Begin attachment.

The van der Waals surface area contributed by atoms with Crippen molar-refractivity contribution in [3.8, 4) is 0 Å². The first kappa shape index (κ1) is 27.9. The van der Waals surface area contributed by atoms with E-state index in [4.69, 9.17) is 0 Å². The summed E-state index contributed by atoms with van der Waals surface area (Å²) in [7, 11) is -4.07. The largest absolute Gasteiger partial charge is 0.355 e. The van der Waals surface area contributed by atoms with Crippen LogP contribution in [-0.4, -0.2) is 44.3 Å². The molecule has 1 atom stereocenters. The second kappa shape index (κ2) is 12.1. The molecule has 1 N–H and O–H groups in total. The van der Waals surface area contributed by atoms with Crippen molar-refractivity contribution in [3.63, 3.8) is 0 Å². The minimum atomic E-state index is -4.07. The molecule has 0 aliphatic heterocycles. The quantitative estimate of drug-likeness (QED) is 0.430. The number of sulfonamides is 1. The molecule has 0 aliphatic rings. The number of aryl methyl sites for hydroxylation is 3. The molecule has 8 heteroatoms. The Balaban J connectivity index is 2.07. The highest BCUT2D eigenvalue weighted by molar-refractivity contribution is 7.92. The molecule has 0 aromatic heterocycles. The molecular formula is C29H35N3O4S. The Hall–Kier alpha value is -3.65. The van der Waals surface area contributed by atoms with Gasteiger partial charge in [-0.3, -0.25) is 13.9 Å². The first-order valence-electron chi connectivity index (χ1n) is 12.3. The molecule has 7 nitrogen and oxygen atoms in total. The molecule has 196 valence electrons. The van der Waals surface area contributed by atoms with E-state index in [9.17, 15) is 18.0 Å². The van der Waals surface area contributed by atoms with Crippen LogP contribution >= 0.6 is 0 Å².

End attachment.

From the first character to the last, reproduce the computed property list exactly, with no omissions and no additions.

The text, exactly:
The van der Waals surface area contributed by atoms with Crippen molar-refractivity contribution in [3.8, 4) is 0 Å². The first kappa shape index (κ1) is 27.9. The van der Waals surface area contributed by atoms with E-state index in [4.69, 9.17) is 0 Å². The summed E-state index contributed by atoms with van der Waals surface area (Å²) in [7, 11) is -4.07. The largest absolute Gasteiger partial charge is 0.355 e. The van der Waals surface area contributed by atoms with Crippen LogP contribution in [-0.4, -0.2) is 44.3 Å². The molecule has 1 atom stereocenters. The second kappa shape index (κ2) is 12.1. The molecule has 1 N–H and O–H groups in total. The van der Waals surface area contributed by atoms with Crippen molar-refractivity contribution in [3.63, 3.8) is 0 Å². The minimum atomic E-state index is -4.07. The molecule has 0 aliphatic heterocycles. The quantitative estimate of drug-likeness (QED) is 0.430. The number of sulfonamides is 1. The molecule has 0 aliphatic rings. The number of aryl methyl sites for hydroxylation is 3. The molecule has 8 heteroatoms. The Balaban J connectivity index is 2.07. The highest BCUT2D eigenvalue weighted by molar-refractivity contribution is 7.92. The molecule has 0 aromatic heterocycles. The molecular formula is C29H35N3O4S. The Hall–Kier alpha value is -3.65. The van der Waals surface area contributed by atoms with Gasteiger partial charge in [-0.3, -0.25) is 13.9 Å². The first-order valence-electron chi connectivity index (χ1n) is 12.3. The molecule has 7 nitrogen and oxygen atoms in total. The molecule has 196 valence electrons. The van der Waals surface area contributed by atoms with E-state index in [9.17, 15) is 18.0 Å². The van der Waals surface area contributed by atoms with Crippen LogP contribution >= 0.6 is 0 Å².